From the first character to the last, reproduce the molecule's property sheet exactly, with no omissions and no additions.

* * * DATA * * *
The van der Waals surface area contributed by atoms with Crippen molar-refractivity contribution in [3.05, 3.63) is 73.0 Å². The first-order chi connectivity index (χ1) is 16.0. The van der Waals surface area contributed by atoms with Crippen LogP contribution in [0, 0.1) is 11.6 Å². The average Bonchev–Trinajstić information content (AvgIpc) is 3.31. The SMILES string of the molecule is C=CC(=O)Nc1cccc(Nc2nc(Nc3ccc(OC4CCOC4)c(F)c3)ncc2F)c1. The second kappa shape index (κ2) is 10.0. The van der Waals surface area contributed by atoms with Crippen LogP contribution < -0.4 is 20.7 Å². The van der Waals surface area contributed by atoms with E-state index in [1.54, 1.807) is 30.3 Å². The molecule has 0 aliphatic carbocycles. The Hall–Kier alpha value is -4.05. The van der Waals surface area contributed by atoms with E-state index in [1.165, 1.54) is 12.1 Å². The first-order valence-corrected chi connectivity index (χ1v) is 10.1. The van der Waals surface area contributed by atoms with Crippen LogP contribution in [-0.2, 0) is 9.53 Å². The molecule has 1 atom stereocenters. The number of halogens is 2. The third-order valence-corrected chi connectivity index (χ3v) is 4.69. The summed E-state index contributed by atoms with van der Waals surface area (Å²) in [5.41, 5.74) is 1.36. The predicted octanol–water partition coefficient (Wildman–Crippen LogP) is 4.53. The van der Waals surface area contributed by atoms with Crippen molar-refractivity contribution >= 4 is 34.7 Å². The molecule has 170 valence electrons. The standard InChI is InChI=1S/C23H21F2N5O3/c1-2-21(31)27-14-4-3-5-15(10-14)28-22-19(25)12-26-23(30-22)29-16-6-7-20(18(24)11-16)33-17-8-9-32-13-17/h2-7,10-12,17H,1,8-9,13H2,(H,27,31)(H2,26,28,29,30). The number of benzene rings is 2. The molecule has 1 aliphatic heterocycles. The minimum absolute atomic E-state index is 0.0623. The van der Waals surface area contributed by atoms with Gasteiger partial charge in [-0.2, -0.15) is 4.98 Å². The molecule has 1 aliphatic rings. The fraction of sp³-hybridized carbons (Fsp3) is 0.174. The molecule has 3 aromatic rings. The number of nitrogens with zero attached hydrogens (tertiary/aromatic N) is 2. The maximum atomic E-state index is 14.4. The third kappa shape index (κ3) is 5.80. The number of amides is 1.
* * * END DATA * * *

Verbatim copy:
The van der Waals surface area contributed by atoms with Crippen molar-refractivity contribution in [3.05, 3.63) is 73.0 Å². The first-order chi connectivity index (χ1) is 16.0. The van der Waals surface area contributed by atoms with Crippen LogP contribution in [0, 0.1) is 11.6 Å². The average Bonchev–Trinajstić information content (AvgIpc) is 3.31. The SMILES string of the molecule is C=CC(=O)Nc1cccc(Nc2nc(Nc3ccc(OC4CCOC4)c(F)c3)ncc2F)c1. The second kappa shape index (κ2) is 10.0. The van der Waals surface area contributed by atoms with Crippen LogP contribution < -0.4 is 20.7 Å². The van der Waals surface area contributed by atoms with E-state index in [1.54, 1.807) is 30.3 Å². The molecule has 0 aliphatic carbocycles. The Hall–Kier alpha value is -4.05. The van der Waals surface area contributed by atoms with E-state index in [1.165, 1.54) is 12.1 Å². The first-order valence-corrected chi connectivity index (χ1v) is 10.1. The van der Waals surface area contributed by atoms with Crippen LogP contribution in [-0.2, 0) is 9.53 Å². The molecule has 1 atom stereocenters. The number of halogens is 2. The third-order valence-corrected chi connectivity index (χ3v) is 4.69. The summed E-state index contributed by atoms with van der Waals surface area (Å²) in [5.41, 5.74) is 1.36. The predicted octanol–water partition coefficient (Wildman–Crippen LogP) is 4.53. The van der Waals surface area contributed by atoms with Crippen molar-refractivity contribution >= 4 is 34.7 Å². The molecule has 170 valence electrons. The standard InChI is InChI=1S/C23H21F2N5O3/c1-2-21(31)27-14-4-3-5-15(10-14)28-22-19(25)12-26-23(30-22)29-16-6-7-20(18(24)11-16)33-17-8-9-32-13-17/h2-7,10-12,17H,1,8-9,13H2,(H,27,31)(H2,26,28,29,30). The number of benzene rings is 2. The molecule has 1 aliphatic heterocycles. The minimum absolute atomic E-state index is 0.0623. The van der Waals surface area contributed by atoms with Gasteiger partial charge in [-0.2, -0.15) is 4.98 Å². The molecule has 1 aliphatic rings. The fraction of sp³-hybridized carbons (Fsp3) is 0.174. The molecule has 3 aromatic rings. The number of nitrogens with zero attached hydrogens (tertiary/aromatic N) is 2. The maximum atomic E-state index is 14.4. The third kappa shape index (κ3) is 5.80. The number of amides is 1.